Japanese citizenship

How to become Japanese

Though there are numerous requirements and a lot of paperwork, Japanese citizenship isn’t impossible to obtain. Just be aware, Japan does not permit dual-citizenship, therefore you will have no renounce your current nationality.

Japan is a jus sanguinis state, which means nationality is deferred by blood, not by location of birth. If a baby is born in Japan and either of its parents is a Japanese national, then the baby will have Japanese citizenship. If a child is born to Chinese parents living in Japan, it won’t automatically be granted citizenship.

Japanese citizenship requirements

To become a Japanese citizen you must have lived in the country for at least five years and be over twenty years of age. Your mental health must be good and be of good character. Having a criminal record could be detrimental to your application, but each case is examined individually and the seriousness of the crime and when it was committed are taken into account. As always, officials will want to see proof that you can support yourself and your family.

In addition to these basic requirements, there is an enormous amount of required documentation. This includes everything from your birth certificate to the names of your family written in katakana, one of the Japanese writing systems.

Some applicants will have their home, and possibly their workplace, inspected by officials. This process is essentially done to check the details provided in your application are correct. Most applicants aren't subject to such an inspection and the likelihood of getting one depends on various factors, for example, how easy it is to verify your home and workplace address online. The chances of an inspection also depend on the workload of the naturalization office - obviously Tokyo and Osaka tend to be busier, and therefore less likely to be able to inspect every applicant's home than more rural offices.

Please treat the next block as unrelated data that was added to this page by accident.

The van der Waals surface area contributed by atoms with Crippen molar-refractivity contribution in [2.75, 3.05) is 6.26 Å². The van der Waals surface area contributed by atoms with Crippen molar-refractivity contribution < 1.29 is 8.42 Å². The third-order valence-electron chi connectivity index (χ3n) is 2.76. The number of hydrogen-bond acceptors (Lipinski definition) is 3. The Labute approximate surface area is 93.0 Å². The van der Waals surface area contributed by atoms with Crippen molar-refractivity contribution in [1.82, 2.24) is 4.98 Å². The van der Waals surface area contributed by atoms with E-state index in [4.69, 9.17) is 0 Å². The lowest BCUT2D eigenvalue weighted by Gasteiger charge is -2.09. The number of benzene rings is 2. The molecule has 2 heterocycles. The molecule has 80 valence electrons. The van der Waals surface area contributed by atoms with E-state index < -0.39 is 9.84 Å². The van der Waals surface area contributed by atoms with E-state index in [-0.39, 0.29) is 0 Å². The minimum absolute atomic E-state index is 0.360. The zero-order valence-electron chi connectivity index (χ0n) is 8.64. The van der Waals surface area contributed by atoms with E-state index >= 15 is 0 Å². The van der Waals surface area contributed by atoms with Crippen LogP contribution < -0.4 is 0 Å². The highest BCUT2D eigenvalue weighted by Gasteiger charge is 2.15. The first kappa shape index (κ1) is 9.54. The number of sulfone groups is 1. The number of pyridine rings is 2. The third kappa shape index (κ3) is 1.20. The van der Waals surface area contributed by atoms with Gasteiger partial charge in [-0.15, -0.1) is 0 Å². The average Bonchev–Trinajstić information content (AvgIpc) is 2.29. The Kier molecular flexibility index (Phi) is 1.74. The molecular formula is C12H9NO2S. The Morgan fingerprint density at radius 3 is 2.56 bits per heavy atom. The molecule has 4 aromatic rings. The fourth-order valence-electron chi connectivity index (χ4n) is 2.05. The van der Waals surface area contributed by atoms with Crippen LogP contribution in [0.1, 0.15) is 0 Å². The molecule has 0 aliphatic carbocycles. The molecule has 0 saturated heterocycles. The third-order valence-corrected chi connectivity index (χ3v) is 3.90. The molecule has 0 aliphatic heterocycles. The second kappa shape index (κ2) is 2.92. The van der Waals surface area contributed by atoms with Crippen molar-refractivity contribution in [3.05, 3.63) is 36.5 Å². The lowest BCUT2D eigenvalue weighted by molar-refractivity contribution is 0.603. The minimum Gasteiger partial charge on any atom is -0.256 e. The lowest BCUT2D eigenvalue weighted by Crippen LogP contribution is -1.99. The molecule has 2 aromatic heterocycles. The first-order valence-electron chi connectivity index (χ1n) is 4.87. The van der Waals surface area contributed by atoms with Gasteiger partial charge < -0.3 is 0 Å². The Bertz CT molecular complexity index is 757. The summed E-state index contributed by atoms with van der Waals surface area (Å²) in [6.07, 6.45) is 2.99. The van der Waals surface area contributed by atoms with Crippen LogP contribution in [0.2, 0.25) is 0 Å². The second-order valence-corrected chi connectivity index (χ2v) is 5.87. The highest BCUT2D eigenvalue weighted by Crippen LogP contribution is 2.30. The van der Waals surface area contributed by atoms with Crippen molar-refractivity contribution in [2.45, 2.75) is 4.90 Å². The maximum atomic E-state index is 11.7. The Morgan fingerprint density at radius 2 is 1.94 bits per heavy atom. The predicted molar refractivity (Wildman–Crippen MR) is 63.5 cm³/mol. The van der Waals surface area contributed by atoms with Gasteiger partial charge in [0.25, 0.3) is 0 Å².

The application process can be lengthy. The Ministry of Justice says the whole process takes from six months to a year. Citizens who have successfully completed the naturalization process report varying time frames, often it depends on how quickly you can gather all the necessary paperwork together.

The good news is, while it may take awhile to process your application, about 99% of all applications are approved. Reported in the Japan Times: "In 2010, 13,072 citizenship applications were approved with just 234 rejected".

Remember you should make sure to check with the Ministry of Justice   for updated citizenship requirements and ask as many questions as necessary when dealing with officials.

Further reading

Does this article help?

Do you have any comments, updates or questions on this topic? Ask them here:

Other comments

  • Earl H. Kinmonth, 15 March 2013 Reply

    Naturalization in Japan

    This article is complete rubbish. The claim "Numerous requirements and strict immigration officials mean only a few hundred of over ten thousand applications for Japanese citizenship are accepted each year." is utterly wrong. There are roughly 14-15000 people who naturalize every year. The success rate of applicants is close to 100 percent. Ethnicity has NOTHING to do with Japanese citizenship. A child born to two ethnic Koreans who have acquired Japanese nationality will also have Japanese nationality.

    • Just Landed 22 Mar 2013, 05:03

      Re: naturalization in Japan

      Hi Earl,

      Thanks for your comment and bringing our attention to this article. We have now updated it and changed the information.